The presence or absence of "again" is totally unrelated to the difference between "sorry for + gerund" and "sorry to + infinitive." All four of the following are possible and perfectly natural:
- Sorry for bothering you.
- Sorry for bothering you again.
- Sorry to bother you.
- Sorry to bother you again.
"Again" is simple: you can include this if you have previously "bothered" this person and are apologizing for a second or subsequent occurrence.
The difference between "sorry for" and "sorry to" is more subtle. "Sorry for bothering you" works when you have already bothered the person -- not necessarily a second occurrence, but the bothering has already begun, so to speak. It would fit at the end of the conversation. The thing you are apologizing for is a concrete thing that has already happened or at least started to happen.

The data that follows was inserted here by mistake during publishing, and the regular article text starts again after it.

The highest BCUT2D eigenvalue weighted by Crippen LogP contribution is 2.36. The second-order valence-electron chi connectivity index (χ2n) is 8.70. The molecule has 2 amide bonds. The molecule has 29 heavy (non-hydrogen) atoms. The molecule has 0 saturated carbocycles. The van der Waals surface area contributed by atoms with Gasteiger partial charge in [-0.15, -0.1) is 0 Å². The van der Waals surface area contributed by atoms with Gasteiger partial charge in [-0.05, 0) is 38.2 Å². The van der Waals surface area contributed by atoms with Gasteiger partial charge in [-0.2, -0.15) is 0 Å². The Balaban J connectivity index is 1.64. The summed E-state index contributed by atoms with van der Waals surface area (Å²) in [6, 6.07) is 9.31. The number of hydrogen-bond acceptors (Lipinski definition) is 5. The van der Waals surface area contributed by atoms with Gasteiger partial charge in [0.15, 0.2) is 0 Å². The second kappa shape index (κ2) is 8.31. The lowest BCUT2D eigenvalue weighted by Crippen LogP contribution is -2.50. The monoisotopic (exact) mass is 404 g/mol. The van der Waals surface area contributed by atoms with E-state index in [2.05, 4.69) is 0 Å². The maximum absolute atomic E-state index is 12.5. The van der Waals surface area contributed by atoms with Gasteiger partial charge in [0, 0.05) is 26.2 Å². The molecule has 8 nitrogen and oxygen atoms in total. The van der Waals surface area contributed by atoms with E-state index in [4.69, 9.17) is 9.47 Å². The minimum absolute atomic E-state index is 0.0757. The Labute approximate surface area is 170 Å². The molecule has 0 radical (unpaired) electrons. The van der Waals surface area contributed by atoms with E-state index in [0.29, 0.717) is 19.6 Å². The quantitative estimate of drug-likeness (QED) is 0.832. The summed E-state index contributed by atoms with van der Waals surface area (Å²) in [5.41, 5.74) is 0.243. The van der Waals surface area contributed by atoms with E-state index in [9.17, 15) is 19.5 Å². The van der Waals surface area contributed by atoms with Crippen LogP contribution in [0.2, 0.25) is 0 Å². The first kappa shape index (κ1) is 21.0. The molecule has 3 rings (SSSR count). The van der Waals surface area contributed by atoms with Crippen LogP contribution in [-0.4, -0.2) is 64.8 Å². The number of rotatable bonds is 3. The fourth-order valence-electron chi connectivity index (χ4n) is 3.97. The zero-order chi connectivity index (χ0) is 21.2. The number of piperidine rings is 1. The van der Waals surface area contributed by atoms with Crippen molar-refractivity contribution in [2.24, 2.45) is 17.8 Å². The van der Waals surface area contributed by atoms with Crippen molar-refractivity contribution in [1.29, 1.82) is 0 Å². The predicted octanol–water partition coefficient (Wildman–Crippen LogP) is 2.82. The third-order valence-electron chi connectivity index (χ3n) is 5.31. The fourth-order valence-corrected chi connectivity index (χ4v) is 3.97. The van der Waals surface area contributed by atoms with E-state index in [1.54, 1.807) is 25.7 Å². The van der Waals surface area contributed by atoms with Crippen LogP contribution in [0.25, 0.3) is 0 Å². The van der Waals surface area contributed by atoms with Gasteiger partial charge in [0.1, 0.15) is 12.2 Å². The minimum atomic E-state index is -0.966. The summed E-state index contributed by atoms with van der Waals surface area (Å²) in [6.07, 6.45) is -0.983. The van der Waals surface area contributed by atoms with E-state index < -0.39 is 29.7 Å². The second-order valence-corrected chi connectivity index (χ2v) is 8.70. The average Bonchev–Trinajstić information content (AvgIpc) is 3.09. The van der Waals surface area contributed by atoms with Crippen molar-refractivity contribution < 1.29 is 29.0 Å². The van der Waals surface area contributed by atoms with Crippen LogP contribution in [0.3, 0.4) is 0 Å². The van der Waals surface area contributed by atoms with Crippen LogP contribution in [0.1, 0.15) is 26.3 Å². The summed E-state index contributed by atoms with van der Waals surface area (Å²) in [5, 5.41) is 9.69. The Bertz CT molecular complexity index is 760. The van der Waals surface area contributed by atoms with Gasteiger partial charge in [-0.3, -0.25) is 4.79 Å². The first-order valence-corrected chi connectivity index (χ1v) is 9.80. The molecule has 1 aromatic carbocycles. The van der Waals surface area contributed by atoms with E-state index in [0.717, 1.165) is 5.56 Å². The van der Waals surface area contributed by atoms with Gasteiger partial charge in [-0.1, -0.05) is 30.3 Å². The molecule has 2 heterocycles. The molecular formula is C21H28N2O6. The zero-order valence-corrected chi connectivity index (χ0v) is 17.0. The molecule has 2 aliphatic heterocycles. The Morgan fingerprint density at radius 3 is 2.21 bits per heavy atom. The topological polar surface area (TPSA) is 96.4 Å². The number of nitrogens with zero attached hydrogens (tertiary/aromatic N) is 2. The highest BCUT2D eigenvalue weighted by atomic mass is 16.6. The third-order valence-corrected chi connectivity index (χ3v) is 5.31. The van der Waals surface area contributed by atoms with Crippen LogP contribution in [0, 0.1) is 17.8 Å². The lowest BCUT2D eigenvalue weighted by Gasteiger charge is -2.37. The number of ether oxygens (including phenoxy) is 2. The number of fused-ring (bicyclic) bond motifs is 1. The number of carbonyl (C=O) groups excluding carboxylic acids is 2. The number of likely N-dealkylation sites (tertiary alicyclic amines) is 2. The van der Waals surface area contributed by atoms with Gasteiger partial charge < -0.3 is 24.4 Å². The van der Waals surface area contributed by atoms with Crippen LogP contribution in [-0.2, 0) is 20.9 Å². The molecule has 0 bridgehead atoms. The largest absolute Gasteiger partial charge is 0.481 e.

"Sorry to bother you" works better at the beginning of the conversation: the thing you are apologizing for is a detached, almost hypothetical thing, as if it hasn't occurred yet or is only just starting to occur.
The distinction between the two is a little blurry, and if you said "sorry to bother you" at the end of the conversation -- or "sorry for bothering you" at the beginning -- it's unlikely anyone would even notice, let alone care that you used the "wrong" form. So don't worry about this too much, but here's a simple scenario to help it stick in your mind.
- Sorry to bother you -- could I borrow your pencil?
- Sure. Here.
- Thanks. Sorry for bothering you.
- Sorry to bother you again -- could I borrow your eraser?
- Sure. Here.
- Thanks. Sorry for bothering you again.